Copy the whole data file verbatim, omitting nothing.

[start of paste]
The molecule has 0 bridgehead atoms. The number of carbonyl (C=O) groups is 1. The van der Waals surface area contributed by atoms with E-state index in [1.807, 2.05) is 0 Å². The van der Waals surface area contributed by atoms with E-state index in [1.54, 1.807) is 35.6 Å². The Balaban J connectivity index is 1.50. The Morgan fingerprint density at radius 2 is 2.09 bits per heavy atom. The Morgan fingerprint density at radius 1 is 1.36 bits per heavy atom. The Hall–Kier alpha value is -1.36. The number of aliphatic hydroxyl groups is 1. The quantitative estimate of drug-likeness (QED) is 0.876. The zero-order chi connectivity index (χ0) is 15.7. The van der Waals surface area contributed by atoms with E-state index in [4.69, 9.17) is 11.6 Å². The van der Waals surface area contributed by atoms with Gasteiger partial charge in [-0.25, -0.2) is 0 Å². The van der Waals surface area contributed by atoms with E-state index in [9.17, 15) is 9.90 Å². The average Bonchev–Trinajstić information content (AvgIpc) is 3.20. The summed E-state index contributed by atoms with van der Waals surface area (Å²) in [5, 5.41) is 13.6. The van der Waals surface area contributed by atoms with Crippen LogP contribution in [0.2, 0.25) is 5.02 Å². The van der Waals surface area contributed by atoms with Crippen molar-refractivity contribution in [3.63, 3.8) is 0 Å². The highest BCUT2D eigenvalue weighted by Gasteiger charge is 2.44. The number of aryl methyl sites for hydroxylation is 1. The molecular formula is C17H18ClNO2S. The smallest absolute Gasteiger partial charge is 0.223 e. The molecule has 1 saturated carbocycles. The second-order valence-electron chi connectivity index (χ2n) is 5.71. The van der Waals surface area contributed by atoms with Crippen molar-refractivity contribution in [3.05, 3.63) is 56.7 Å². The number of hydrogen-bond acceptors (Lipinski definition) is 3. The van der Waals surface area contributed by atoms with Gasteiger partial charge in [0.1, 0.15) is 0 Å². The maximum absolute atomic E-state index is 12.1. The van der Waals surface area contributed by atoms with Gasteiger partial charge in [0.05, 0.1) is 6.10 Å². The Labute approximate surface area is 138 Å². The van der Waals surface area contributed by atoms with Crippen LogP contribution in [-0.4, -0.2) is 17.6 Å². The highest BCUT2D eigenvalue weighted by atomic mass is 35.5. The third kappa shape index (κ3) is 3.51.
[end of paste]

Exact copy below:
The molecule has 0 bridgehead atoms. The number of carbonyl (C=O) groups is 1. The van der Waals surface area contributed by atoms with E-state index in [1.807, 2.05) is 0 Å². The van der Waals surface area contributed by atoms with E-state index in [1.54, 1.807) is 35.6 Å². The Balaban J connectivity index is 1.50. The Morgan fingerprint density at radius 2 is 2.09 bits per heavy atom. The Morgan fingerprint density at radius 1 is 1.36 bits per heavy atom. The Hall–Kier alpha value is -1.36. The number of aliphatic hydroxyl groups is 1. The quantitative estimate of drug-likeness (QED) is 0.876. The zero-order chi connectivity index (χ0) is 15.7. The van der Waals surface area contributed by atoms with E-state index in [4.69, 9.17) is 11.6 Å². The van der Waals surface area contributed by atoms with Gasteiger partial charge in [-0.25, -0.2) is 0 Å². The van der Waals surface area contributed by atoms with E-state index in [9.17, 15) is 9.90 Å². The average Bonchev–Trinajstić information content (AvgIpc) is 3.20. The summed E-state index contributed by atoms with van der Waals surface area (Å²) in [5, 5.41) is 13.6. The van der Waals surface area contributed by atoms with Crippen LogP contribution in [0.2, 0.25) is 5.02 Å². The van der Waals surface area contributed by atoms with Crippen molar-refractivity contribution in [3.63, 3.8) is 0 Å². The highest BCUT2D eigenvalue weighted by Gasteiger charge is 2.44. The number of aryl methyl sites for hydroxylation is 1. The molecular formula is C17H18ClNO2S. The smallest absolute Gasteiger partial charge is 0.223 e. The molecule has 1 saturated carbocycles. The second-order valence-electron chi connectivity index (χ2n) is 5.71. The van der Waals surface area contributed by atoms with Crippen molar-refractivity contribution in [3.05, 3.63) is 56.7 Å². The number of hydrogen-bond acceptors (Lipinski definition) is 3. The van der Waals surface area contributed by atoms with Gasteiger partial charge in [0.1, 0.15) is 0 Å². The maximum absolute atomic E-state index is 12.1. The van der Waals surface area contributed by atoms with Gasteiger partial charge in [0.05, 0.1) is 6.10 Å². The Labute approximate surface area is 138 Å². The van der Waals surface area contributed by atoms with Crippen LogP contribution in [-0.4, -0.2) is 17.6 Å². The highest BCUT2D eigenvalue weighted by atomic mass is 35.5. The third kappa shape index (κ3) is 3.51.